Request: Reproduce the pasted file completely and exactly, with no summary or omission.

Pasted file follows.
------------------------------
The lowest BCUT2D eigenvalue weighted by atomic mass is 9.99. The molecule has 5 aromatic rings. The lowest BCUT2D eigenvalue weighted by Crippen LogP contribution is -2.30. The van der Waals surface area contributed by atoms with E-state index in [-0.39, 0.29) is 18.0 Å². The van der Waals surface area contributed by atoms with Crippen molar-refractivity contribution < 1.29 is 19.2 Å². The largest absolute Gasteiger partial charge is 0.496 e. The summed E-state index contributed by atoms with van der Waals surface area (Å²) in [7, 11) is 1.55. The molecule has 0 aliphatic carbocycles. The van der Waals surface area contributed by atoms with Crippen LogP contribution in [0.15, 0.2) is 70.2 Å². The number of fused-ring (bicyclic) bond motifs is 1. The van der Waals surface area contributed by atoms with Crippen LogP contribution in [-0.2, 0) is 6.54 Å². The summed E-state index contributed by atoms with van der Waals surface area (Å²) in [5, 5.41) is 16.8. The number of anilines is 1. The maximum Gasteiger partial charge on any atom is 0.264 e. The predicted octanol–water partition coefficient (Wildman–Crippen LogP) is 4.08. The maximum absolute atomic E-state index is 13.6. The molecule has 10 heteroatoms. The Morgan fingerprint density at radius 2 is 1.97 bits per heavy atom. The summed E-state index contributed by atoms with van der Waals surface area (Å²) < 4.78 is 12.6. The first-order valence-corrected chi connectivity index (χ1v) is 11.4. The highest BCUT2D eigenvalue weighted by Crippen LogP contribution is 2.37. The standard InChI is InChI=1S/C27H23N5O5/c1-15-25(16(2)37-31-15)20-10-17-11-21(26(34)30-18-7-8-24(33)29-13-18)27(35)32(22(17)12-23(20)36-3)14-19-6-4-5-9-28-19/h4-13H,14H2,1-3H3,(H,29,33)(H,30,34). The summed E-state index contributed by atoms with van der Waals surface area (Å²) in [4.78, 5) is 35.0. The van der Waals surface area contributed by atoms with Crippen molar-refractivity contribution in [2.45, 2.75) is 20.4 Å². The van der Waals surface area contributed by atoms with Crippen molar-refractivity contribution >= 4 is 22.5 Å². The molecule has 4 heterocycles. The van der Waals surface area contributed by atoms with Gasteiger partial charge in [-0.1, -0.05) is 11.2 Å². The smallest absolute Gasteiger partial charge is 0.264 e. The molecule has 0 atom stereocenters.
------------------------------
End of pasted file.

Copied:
The lowest BCUT2D eigenvalue weighted by atomic mass is 9.99. The molecule has 5 aromatic rings. The lowest BCUT2D eigenvalue weighted by Crippen LogP contribution is -2.30. The van der Waals surface area contributed by atoms with E-state index in [-0.39, 0.29) is 18.0 Å². The van der Waals surface area contributed by atoms with Crippen molar-refractivity contribution < 1.29 is 19.2 Å². The largest absolute Gasteiger partial charge is 0.496 e. The summed E-state index contributed by atoms with van der Waals surface area (Å²) in [7, 11) is 1.55. The molecule has 0 aliphatic carbocycles. The van der Waals surface area contributed by atoms with Crippen LogP contribution in [0.15, 0.2) is 70.2 Å². The number of fused-ring (bicyclic) bond motifs is 1. The van der Waals surface area contributed by atoms with Crippen LogP contribution in [-0.2, 0) is 6.54 Å². The summed E-state index contributed by atoms with van der Waals surface area (Å²) in [5, 5.41) is 16.8. The number of anilines is 1. The maximum Gasteiger partial charge on any atom is 0.264 e. The predicted octanol–water partition coefficient (Wildman–Crippen LogP) is 4.08. The maximum absolute atomic E-state index is 13.6. The molecule has 10 heteroatoms. The Morgan fingerprint density at radius 2 is 1.97 bits per heavy atom. The summed E-state index contributed by atoms with van der Waals surface area (Å²) < 4.78 is 12.6. The first-order valence-corrected chi connectivity index (χ1v) is 11.4. The highest BCUT2D eigenvalue weighted by Crippen LogP contribution is 2.37. The standard InChI is InChI=1S/C27H23N5O5/c1-15-25(16(2)37-31-15)20-10-17-11-21(26(34)30-18-7-8-24(33)29-13-18)27(35)32(22(17)12-23(20)36-3)14-19-6-4-5-9-28-19/h4-13H,14H2,1-3H3,(H,29,33)(H,30,34). The summed E-state index contributed by atoms with van der Waals surface area (Å²) in [4.78, 5) is 35.0. The van der Waals surface area contributed by atoms with Crippen molar-refractivity contribution in [2.45, 2.75) is 20.4 Å². The van der Waals surface area contributed by atoms with Crippen molar-refractivity contribution >= 4 is 22.5 Å². The molecule has 4 heterocycles. The van der Waals surface area contributed by atoms with Gasteiger partial charge in [-0.1, -0.05) is 11.2 Å². The smallest absolute Gasteiger partial charge is 0.264 e. The molecule has 0 atom stereocenters.